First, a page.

To get a good foundation for the pavers, internet research recommends having 6″ of base rock alone, followed by 1″ sand, and then your pavers (another 1-3″ depending on the type of paver), especially since we’re planning on parking cars on it. However, that just felt like too daunting of a task, so we settled for 5-6″ in total so we could get around 3.5″ of base rock, 0.5″ of sand and 2″ for the pavers.

After the sod dumping experience, I was determined not to blow my budget through dumping fees, so I resorted to posting on Craigslist and blowing my time schedule out instead (hence the 3 month timeframe for this step). Slowly but surely, people came by and took some dirt. We also managed to unload some to various neighbors. Woot! Take that, dump!

free dirt

Budget so far: $44 wheelbarrow, $100 workers to help move dirt, $20 tarps, $30 pickaxe = $194 + previous $334 = $528.

 


 June – July 2013: Ground prep & base rock

Even though the front yard was pretty hard and inhospitable from three months of baking out in the sun, we took the precautions and sprayed grass/weed/whatever poison to prevent vegetation from coming up in the future and then put down a layer of landscape fabric.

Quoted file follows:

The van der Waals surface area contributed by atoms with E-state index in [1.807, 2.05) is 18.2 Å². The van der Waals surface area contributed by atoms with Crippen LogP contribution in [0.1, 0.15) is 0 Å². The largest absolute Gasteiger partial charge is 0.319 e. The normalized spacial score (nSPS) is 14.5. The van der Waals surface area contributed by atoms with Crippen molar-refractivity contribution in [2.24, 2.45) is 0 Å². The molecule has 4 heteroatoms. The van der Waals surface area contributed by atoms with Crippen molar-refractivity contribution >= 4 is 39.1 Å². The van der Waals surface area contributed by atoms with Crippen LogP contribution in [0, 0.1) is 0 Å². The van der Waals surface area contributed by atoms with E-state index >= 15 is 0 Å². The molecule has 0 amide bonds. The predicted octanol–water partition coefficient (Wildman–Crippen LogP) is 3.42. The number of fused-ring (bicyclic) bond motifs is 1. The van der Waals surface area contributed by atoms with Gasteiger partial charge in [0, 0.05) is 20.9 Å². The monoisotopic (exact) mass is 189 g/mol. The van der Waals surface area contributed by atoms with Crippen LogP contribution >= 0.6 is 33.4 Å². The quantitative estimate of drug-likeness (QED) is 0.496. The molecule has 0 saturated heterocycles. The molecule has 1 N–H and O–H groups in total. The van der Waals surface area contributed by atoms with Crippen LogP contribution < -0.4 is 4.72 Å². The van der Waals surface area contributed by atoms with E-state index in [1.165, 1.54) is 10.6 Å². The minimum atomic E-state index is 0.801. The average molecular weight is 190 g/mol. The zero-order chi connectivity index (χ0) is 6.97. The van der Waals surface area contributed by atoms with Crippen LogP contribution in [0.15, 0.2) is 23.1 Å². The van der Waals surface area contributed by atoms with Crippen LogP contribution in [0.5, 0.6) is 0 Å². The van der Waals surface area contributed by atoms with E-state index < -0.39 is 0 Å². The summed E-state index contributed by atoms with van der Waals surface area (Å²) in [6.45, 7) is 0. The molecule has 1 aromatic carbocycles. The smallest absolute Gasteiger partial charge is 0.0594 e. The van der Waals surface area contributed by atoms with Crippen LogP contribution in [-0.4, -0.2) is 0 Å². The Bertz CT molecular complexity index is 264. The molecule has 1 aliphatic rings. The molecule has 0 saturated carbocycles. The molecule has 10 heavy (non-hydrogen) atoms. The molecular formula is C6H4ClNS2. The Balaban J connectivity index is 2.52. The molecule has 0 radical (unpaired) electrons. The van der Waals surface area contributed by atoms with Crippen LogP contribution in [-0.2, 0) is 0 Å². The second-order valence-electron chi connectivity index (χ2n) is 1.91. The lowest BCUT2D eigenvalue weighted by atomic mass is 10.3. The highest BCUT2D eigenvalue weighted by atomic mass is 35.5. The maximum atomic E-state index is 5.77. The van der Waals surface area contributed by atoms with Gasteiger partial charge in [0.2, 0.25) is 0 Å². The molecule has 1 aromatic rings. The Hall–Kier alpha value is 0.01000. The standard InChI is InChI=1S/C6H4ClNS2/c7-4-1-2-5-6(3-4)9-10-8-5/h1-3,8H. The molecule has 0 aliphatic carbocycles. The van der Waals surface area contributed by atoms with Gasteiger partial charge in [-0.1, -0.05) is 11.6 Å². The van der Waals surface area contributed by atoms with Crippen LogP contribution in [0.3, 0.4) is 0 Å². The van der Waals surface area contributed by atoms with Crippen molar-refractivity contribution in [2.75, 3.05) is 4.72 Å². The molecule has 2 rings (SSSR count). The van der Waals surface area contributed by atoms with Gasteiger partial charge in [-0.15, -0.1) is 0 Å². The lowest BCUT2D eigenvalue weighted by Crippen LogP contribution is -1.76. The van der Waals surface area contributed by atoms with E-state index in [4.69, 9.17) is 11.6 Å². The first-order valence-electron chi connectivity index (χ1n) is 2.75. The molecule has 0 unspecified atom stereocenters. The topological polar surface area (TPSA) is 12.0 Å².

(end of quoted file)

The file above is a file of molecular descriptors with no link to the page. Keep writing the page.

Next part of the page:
landscape fabric

You can see some base rock in the picture above — I’d been trolling Craigslist for free base rock and found someone giving it away. Borrowed a truck and loaded it up one morning and THAT in the picture was all a truckload of base rock covered. So, I gave up on that idea and ordered something like 14 tons of base rock and had it delivered to us instead.

base rock pile 1

That’s not all. Here’s the truck dumping a second pile of base rock on my lawn.

dump truck

I had taken the day off work, so I spread that base rock around all day and discovered that 14 tons was much too much. It doesn’t look like a lot extra in the picture below, but it took FOREVER for Craigslist to work its magic and make that excess disappear.

base rock spread

In the meantime, we rented a compactor machine and compacted down the base rock around the pile (we were hoping we might need more of the base rock after we compacted it down, but nope not really). Side note: Using the compactor machine was the LEAST favorite part of the process for me. It’s kind of like that Paintbrush game in Legend of the Mystical Ninja, but life-sized.

Luckily, one guy took the last bunch of the base rock for his home project and we were moving again by August, which was great because my pavers went on sale!

Budget so far: $25 plant poison + $78 landscape fabric and pins + $405 base rock + $140 compactor machine rental (twice) = $648 + previous $528 = $1,176.

 


August – September 2013: Pavers!